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"The looking review"

Todd Carter who fronts this group has an intriguing, androgynous voice and some fascinating songs. He’s studied opera, which might explain his unique approach to alternative rock.

“Revolt, I Do” is reminiscent of Morrissey in its sweet swagger.

”Lele” is a fascinating chamber pop song.

“Spinoza” describes its protagonist’s fascination with the philosopher. Carter sings beautifully whilst a lovely violin part by Ernesto Villa-Lobos adds tension.

The catchy, irresistible “The Silver” is a duet with Camomile Hixon. The two voices thrive together. It’s one of the album’s strongest tracks. But they are all good.

This is the birth of a new star. - Collected Sounds

"The Looking review"

What happens when a guy that has studied with the Metropolitan Opera's Edna Lind and adores Wagner also happens to dig gloomy alternative rock? Well, it would sound something like The Looking.

Todd Carter is basically The Looking, for all intents and purposes, and he writes poetic lyrics, sings with a pure voice and ends up sounding like nobody else you've ever heard before. Carter's voice is similar to Morrissey's during "I Am Your Labyrinth," yet he infuses a Boy George-like vibrato into "The Colors of Fall."

This latter track also slips into a nice jazzy section at the end. Tin Can Head opens with a keyboard-aided intro that sounds a whole lot like Joe Jackson on the track called "Lily Mansions." Carter's vocal here, by the way, is particularly gentle, too.
"The Silver" is also memorable, because Carter is ably assisted by Camomile Hixon on additional vocals.

These song titles alone reveal the deeper than normal depth of Carter's lyrical ideas. How many other artists, for instance, are capable of writing songs like "Breathing Ether Dreams" or "I Am Your Labyrinth"? (Short answer: Very few).

At its best, this work has a majestic quality to it, although all of its pomp and circumstance can sometimes come off a little pretentious after a while. The Looking is a rare breed, indeed, and Tin Can Head is perfectly suited for those in search of something just outside the predictably dreary and ordinary pop realm. -


Camomile EP 2008
Debut Full Length Black Horses 2009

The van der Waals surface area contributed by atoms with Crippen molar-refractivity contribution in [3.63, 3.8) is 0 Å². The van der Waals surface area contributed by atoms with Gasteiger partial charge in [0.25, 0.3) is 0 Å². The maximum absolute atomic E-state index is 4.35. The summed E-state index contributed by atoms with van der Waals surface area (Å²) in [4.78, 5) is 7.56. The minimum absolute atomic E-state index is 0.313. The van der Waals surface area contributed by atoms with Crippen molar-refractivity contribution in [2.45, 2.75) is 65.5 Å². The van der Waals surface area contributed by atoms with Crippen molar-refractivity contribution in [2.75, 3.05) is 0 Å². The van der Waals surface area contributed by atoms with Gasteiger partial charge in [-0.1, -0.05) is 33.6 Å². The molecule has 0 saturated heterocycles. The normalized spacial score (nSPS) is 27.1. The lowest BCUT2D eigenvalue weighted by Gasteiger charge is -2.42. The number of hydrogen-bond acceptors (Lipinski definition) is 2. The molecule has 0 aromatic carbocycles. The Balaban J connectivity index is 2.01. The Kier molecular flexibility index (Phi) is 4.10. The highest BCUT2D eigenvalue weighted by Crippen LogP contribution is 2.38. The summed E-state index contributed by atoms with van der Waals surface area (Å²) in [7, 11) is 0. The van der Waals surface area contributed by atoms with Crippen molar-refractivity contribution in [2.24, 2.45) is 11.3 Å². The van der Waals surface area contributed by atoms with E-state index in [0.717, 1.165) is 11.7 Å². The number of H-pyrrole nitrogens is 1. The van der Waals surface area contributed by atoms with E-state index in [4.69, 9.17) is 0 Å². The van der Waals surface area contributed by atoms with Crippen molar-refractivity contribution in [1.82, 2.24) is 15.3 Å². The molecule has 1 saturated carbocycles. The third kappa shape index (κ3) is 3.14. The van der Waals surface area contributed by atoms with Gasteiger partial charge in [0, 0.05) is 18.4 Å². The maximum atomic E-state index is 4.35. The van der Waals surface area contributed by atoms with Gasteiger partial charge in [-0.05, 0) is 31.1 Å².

Many days of the week Camomile is trying to catch the melodies floating around her
head, a little like catching butterflies in a net. When she least expects it, the net
contains something shimmering and full of life. Camomile’s self titled EP, and the
forthcoming full length debut album Black Horses, explore joy, loss, alienation, and the
longing to know the Divine.

Camomile’s musical sound has been influenced by such artists as U2, Yes, Tori Amos, Bjork, Radiohead, Natalie Merchant, Sigur Ros, Peter Gabriel, Dave Matthews, Phillip Glass, Sting, Roxy Music, REM, Morrissey, The Cure, David Bowie, Jeff Buckley, Led Zepplin, Heart, Sarah Mclaughlin, Blondie, Pat Benatar, Nussrat Fatah Ali Kahn, Ravi Shankar, and Kate Bush.

In addition to composing and singing, Camomile plays guitar, ukulele, harmonium and autoharp. Camomile trained with Edna Lind, who sang with the Metropolitian Opera Company and coached many of its singers, and with Mala Ganguly, the renowned vocalist from Calcutta, who taught her the light classical and devotional music of North India.

Camomile believes her songs are of unknown origin, and when one appears, she tries to transmit it without interference. She knows the songs come from a magical place, which always remains elusive. This is the place where the answers to the riddles lie. She believes that we are all divine but we have forgotten that truth, and the music helps us remember.

Camomile is currently writing music for a record of Bhajans, or chants, which will fuse East Indian instruments including the tablas, Sitar, Sorod, Tampura, and Harmonium with western guitar and electronica. The ethereal vocals will blend Bengali, Sanskrit and English. Camomile is always interested in the progress of music and ways of blending the ancient sounds of the past and incorporating technology to create music for the future.